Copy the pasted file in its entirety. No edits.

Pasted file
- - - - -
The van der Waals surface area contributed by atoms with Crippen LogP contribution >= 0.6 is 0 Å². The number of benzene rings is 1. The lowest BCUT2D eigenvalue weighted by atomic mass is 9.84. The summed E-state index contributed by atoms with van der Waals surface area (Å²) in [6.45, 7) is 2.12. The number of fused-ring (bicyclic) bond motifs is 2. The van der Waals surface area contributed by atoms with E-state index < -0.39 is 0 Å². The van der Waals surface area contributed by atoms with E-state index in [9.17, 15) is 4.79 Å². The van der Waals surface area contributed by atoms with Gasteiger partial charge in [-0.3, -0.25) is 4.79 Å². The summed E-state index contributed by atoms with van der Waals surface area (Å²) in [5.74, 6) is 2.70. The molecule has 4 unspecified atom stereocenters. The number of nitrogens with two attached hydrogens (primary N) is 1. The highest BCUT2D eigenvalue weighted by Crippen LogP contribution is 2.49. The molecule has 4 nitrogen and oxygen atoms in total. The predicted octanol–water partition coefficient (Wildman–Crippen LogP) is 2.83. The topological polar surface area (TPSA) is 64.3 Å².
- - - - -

The van der Waals surface area contributed by atoms with Crippen LogP contribution >= 0.6 is 0 Å². The number of benzene rings is 1. The lowest BCUT2D eigenvalue weighted by atomic mass is 9.84. The summed E-state index contributed by atoms with van der Waals surface area (Å²) in [6.45, 7) is 2.12. The number of fused-ring (bicyclic) bond motifs is 2. The van der Waals surface area contributed by atoms with E-state index < -0.39 is 0 Å². The van der Waals surface area contributed by atoms with E-state index in [9.17, 15) is 4.79 Å². The van der Waals surface area contributed by atoms with Gasteiger partial charge in [-0.3, -0.25) is 4.79 Å². The summed E-state index contributed by atoms with van der Waals surface area (Å²) in [5.74, 6) is 2.70. The molecule has 4 unspecified atom stereocenters. The number of nitrogens with two attached hydrogens (primary N) is 1. The highest BCUT2D eigenvalue weighted by Crippen LogP contribution is 2.49. The molecule has 4 nitrogen and oxygen atoms in total. The predicted octanol–water partition coefficient (Wildman–Crippen LogP) is 2.83. The topological polar surface area (TPSA) is 64.3 Å².